The tour at the Dvblinia museum takes you through the Middle Ages in Dublin with the aid of a "personal guide" in the form of a Walkman. Large format paintings and scenes with lifelike, live size dolls illustrate the different passages in Dublins history. Several different languages were spoken in Dublin at one time: Priests spoke Latin, merchants a kind of English that would not be understandable today, people of the aristocracy spoke a kind of French and so on. We are told about the black death, spread through rats and fleas and killing one third of the population between 1348-1351. The phrase "bring out your dead" echoed on the streets of Dublin every day as men with carts collected the bodies. Naturally, the conflict between Ireland and Britain comes up repeatedly, and sometimes the Irish way of showing their miscontent with the British developed strange forms, for example when a 10 year old boy was dubbed King of England in Christchurch cathedral. That did not turn out so well for the poor boy who was captured in battle and ended up as a simple servant, supposedly for life, to the "real" king of England.

Magnus Olofsson and Benjamin Muschko

Guinness Brewery
A visit to the Guinness brewery founded in 1799 should be included in every cultural trip to Dublin. The most famous beer to Irelandīs people and of course Dublinīs inhabitants is produced near Christchurch cathedral in a very huge complex of red-tiled brewery buildings. The smell of fresh roasted barley sneaking through the air announces trespassers the existence of these "holy halls". The visitor is led through six floors representing several stages of Guinnessīs history, tradition and production. Forced by the stunning and clever multimedial exhibition of information conquering nearly all human senses one is trapped in itīs legend for hours. Beginning with the presentation of the pure incrediants of Dublinīs creamy barley juice the very stylish designed tour offers itīs participants to touch, smell and hear how they work together to create the unique taste of this beer. The mix of the modern flair of new media and the restorated original factory takes the visitor back to former times when the drink was handmade. Nowadays, the production process is mostly automated but didnīt loose itīs quality. The upper floors show how the typical Guinness tradition was developed. Commericals and merchandising can be viewed. The highlight of the tour of course is the lounge located on the highest floor of the building. Above all itīs glass fassade gives a beautiful sight over Dublin. Relax, sit down and drink a pint of Guinness…as usual. To keep the memory alive the merchandising shop on the first floor offers every kind of official fan equipment.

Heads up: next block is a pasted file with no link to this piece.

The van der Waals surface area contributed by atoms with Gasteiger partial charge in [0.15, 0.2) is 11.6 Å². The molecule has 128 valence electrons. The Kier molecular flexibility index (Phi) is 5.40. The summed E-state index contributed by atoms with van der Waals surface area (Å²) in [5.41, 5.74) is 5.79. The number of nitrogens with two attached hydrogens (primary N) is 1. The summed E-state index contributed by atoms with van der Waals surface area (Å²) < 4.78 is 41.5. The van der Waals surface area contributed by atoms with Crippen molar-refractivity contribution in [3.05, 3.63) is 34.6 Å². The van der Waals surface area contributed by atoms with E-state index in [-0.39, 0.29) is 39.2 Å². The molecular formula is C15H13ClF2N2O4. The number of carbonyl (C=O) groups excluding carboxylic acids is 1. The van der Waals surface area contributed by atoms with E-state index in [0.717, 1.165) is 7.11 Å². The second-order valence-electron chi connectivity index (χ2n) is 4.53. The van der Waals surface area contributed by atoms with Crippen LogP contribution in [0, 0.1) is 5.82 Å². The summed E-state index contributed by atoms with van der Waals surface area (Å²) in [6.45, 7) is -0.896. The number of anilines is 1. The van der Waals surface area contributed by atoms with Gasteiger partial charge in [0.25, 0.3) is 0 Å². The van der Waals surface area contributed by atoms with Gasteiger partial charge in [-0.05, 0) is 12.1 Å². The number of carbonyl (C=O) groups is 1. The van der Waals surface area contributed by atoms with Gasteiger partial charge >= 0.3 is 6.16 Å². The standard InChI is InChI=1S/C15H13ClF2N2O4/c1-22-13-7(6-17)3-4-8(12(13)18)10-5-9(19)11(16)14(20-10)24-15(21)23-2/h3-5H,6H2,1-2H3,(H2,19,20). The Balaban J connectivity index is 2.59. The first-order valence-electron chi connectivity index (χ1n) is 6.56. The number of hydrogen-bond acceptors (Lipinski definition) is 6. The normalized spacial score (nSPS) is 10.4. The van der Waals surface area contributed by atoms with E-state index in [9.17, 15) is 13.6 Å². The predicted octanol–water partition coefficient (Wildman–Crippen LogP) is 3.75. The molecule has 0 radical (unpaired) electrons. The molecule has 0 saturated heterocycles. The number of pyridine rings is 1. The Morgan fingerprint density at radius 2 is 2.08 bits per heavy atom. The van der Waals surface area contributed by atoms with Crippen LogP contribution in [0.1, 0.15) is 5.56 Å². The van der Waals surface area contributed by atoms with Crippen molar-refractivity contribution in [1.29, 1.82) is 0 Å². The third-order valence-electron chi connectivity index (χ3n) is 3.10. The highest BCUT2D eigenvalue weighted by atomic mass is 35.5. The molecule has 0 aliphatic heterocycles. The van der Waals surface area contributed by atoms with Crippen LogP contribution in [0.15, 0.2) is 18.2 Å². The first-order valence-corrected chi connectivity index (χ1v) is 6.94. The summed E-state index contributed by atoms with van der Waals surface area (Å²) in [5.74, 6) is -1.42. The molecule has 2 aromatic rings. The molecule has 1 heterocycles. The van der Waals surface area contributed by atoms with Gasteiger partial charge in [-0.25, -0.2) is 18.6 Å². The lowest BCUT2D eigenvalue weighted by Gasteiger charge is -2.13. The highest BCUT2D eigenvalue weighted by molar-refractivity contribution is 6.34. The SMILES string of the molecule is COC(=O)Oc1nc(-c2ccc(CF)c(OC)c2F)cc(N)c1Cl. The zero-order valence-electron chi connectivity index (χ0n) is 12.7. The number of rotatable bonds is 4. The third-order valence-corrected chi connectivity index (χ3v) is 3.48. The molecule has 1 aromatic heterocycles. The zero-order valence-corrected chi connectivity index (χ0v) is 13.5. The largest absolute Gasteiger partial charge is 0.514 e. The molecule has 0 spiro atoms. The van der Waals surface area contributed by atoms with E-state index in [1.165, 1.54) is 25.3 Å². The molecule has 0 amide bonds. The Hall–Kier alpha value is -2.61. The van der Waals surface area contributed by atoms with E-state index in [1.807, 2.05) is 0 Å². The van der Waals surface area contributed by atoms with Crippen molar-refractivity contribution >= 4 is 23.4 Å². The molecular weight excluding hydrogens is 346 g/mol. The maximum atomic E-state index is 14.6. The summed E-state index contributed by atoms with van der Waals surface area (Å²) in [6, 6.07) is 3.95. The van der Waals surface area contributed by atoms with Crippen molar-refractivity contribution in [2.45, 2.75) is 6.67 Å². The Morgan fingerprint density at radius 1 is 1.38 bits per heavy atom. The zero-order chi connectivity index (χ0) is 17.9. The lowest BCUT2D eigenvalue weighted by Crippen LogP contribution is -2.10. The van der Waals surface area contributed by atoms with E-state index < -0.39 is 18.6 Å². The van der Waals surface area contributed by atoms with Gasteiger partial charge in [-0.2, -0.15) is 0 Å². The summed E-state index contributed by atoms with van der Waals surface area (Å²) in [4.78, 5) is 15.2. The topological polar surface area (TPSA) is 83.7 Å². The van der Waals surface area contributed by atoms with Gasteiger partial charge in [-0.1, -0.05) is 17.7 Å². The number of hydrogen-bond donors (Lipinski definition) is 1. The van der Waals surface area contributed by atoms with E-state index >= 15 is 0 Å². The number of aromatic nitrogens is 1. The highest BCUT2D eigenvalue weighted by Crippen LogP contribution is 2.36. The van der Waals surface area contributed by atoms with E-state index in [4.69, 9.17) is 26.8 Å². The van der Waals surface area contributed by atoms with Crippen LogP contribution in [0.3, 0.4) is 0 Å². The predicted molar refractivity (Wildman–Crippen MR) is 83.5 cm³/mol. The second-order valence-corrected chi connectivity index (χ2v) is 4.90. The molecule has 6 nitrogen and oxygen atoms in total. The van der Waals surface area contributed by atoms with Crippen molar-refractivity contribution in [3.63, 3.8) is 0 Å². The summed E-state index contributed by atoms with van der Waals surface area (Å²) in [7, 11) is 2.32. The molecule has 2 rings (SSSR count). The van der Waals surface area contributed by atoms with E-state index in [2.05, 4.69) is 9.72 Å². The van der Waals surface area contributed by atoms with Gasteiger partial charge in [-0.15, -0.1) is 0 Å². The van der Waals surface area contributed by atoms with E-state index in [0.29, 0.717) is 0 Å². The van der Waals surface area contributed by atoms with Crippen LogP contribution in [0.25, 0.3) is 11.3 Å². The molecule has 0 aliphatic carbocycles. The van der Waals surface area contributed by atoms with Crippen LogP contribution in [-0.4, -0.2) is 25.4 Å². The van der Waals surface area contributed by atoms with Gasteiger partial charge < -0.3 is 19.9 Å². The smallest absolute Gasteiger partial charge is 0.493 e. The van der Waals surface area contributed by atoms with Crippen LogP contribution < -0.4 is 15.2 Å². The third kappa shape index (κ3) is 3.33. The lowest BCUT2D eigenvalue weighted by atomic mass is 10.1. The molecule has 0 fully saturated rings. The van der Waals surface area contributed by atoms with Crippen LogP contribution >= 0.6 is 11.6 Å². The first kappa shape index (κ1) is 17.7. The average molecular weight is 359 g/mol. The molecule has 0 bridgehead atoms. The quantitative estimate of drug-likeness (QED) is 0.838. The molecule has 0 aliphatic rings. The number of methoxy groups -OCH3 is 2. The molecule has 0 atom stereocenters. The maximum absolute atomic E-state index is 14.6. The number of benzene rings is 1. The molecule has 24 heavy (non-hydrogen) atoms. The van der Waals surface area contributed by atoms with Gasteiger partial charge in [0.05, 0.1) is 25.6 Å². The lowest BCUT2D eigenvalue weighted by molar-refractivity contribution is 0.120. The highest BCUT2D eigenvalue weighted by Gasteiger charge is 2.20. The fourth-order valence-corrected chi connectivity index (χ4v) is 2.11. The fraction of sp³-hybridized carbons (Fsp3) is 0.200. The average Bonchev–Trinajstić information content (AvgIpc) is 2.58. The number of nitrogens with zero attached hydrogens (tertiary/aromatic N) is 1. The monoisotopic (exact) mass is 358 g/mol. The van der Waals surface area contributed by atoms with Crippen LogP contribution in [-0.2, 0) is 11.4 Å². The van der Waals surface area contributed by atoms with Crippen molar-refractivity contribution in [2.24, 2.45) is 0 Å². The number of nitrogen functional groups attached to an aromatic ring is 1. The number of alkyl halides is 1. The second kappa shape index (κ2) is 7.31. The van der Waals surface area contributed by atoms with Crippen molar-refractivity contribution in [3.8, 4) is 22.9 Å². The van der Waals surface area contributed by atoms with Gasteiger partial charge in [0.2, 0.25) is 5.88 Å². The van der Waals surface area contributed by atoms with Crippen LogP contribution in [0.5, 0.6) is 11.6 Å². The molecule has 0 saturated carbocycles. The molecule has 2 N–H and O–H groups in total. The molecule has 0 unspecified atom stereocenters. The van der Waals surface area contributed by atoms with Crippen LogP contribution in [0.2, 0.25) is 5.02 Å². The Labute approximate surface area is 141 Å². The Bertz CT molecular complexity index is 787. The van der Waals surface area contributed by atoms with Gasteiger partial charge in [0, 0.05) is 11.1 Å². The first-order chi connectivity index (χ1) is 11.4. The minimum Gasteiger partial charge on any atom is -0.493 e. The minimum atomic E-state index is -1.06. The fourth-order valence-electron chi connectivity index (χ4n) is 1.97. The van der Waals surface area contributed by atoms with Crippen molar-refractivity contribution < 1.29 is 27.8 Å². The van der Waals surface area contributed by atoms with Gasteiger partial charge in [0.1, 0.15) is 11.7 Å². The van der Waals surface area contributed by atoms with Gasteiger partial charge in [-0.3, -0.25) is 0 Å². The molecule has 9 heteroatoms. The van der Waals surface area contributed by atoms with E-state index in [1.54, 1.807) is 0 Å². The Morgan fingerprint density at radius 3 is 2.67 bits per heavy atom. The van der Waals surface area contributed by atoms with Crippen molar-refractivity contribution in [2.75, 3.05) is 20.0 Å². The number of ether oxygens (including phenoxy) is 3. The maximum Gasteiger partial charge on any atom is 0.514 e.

Benjamin Muschko

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Dr. Elmar-Laurent Borgmann
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